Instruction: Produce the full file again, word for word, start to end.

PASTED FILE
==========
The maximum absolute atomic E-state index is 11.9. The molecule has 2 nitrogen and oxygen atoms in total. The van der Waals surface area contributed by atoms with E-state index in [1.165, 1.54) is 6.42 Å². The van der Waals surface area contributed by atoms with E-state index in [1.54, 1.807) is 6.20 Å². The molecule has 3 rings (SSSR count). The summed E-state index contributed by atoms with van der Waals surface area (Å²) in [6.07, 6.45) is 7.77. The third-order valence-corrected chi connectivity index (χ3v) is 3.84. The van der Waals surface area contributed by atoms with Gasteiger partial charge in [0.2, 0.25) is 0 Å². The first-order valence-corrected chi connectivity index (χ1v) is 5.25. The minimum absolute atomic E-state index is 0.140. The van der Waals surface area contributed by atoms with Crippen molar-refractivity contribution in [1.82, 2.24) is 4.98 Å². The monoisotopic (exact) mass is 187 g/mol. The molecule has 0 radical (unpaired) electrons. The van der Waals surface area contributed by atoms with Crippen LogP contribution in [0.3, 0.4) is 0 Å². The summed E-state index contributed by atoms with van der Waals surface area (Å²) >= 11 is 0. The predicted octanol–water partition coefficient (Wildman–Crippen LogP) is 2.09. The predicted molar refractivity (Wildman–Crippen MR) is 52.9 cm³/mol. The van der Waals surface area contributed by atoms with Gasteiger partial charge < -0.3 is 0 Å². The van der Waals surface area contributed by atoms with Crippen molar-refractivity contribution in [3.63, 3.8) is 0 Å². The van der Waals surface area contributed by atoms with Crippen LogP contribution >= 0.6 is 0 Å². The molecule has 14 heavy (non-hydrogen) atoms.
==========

The maximum absolute atomic E-state index is 11.9. The molecule has 2 nitrogen and oxygen atoms in total. The van der Waals surface area contributed by atoms with E-state index in [1.165, 1.54) is 6.42 Å². The van der Waals surface area contributed by atoms with E-state index in [1.54, 1.807) is 6.20 Å². The molecule has 3 rings (SSSR count). The summed E-state index contributed by atoms with van der Waals surface area (Å²) in [6.07, 6.45) is 7.77. The third-order valence-corrected chi connectivity index (χ3v) is 3.84. The van der Waals surface area contributed by atoms with Gasteiger partial charge in [0.2, 0.25) is 0 Å². The first-order valence-corrected chi connectivity index (χ1v) is 5.25. The minimum absolute atomic E-state index is 0.140. The van der Waals surface area contributed by atoms with Crippen molar-refractivity contribution in [1.82, 2.24) is 4.98 Å². The monoisotopic (exact) mass is 187 g/mol. The molecule has 0 radical (unpaired) electrons. The van der Waals surface area contributed by atoms with Crippen LogP contribution in [0.3, 0.4) is 0 Å². The summed E-state index contributed by atoms with van der Waals surface area (Å²) >= 11 is 0. The predicted octanol–water partition coefficient (Wildman–Crippen LogP) is 2.09. The predicted molar refractivity (Wildman–Crippen MR) is 52.9 cm³/mol. The van der Waals surface area contributed by atoms with Gasteiger partial charge < -0.3 is 0 Å². The van der Waals surface area contributed by atoms with Crippen molar-refractivity contribution in [3.63, 3.8) is 0 Å². The van der Waals surface area contributed by atoms with Crippen LogP contribution >= 0.6 is 0 Å². The molecule has 14 heavy (non-hydrogen) atoms.